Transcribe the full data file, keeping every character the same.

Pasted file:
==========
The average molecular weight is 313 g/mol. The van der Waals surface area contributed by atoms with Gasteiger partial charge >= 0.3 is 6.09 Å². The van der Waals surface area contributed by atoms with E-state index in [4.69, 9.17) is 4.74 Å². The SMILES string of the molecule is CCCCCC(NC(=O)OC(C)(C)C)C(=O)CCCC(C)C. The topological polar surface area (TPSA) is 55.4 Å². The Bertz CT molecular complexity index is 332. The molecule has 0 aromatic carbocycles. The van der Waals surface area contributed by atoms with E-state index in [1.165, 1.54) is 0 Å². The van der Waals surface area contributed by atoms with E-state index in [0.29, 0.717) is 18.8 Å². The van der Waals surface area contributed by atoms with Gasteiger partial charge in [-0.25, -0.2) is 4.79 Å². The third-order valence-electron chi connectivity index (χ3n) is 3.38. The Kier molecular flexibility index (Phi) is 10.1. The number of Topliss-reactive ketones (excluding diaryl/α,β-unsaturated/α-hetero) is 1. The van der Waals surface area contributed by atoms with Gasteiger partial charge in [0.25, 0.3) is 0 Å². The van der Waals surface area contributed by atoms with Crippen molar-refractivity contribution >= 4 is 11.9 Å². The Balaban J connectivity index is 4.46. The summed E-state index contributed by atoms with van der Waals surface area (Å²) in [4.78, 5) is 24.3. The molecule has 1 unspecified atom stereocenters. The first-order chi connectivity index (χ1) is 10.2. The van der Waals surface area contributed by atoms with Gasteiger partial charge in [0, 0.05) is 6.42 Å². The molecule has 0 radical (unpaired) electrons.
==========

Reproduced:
The average molecular weight is 313 g/mol. The van der Waals surface area contributed by atoms with Gasteiger partial charge >= 0.3 is 6.09 Å². The van der Waals surface area contributed by atoms with E-state index in [4.69, 9.17) is 4.74 Å². The SMILES string of the molecule is CCCCCC(NC(=O)OC(C)(C)C)C(=O)CCCC(C)C. The topological polar surface area (TPSA) is 55.4 Å². The Bertz CT molecular complexity index is 332. The molecule has 0 aromatic carbocycles. The van der Waals surface area contributed by atoms with E-state index in [1.165, 1.54) is 0 Å². The van der Waals surface area contributed by atoms with E-state index in [0.29, 0.717) is 18.8 Å². The van der Waals surface area contributed by atoms with Gasteiger partial charge in [-0.25, -0.2) is 4.79 Å². The third-order valence-electron chi connectivity index (χ3n) is 3.38. The Kier molecular flexibility index (Phi) is 10.1. The number of Topliss-reactive ketones (excluding diaryl/α,β-unsaturated/α-hetero) is 1. The van der Waals surface area contributed by atoms with Gasteiger partial charge in [0.25, 0.3) is 0 Å². The van der Waals surface area contributed by atoms with Crippen molar-refractivity contribution >= 4 is 11.9 Å². The Balaban J connectivity index is 4.46. The summed E-state index contributed by atoms with van der Waals surface area (Å²) in [4.78, 5) is 24.3. The molecule has 1 unspecified atom stereocenters. The first-order chi connectivity index (χ1) is 10.2. The van der Waals surface area contributed by atoms with Gasteiger partial charge in [0, 0.05) is 6.42 Å². The molecule has 0 radical (unpaired) electrons.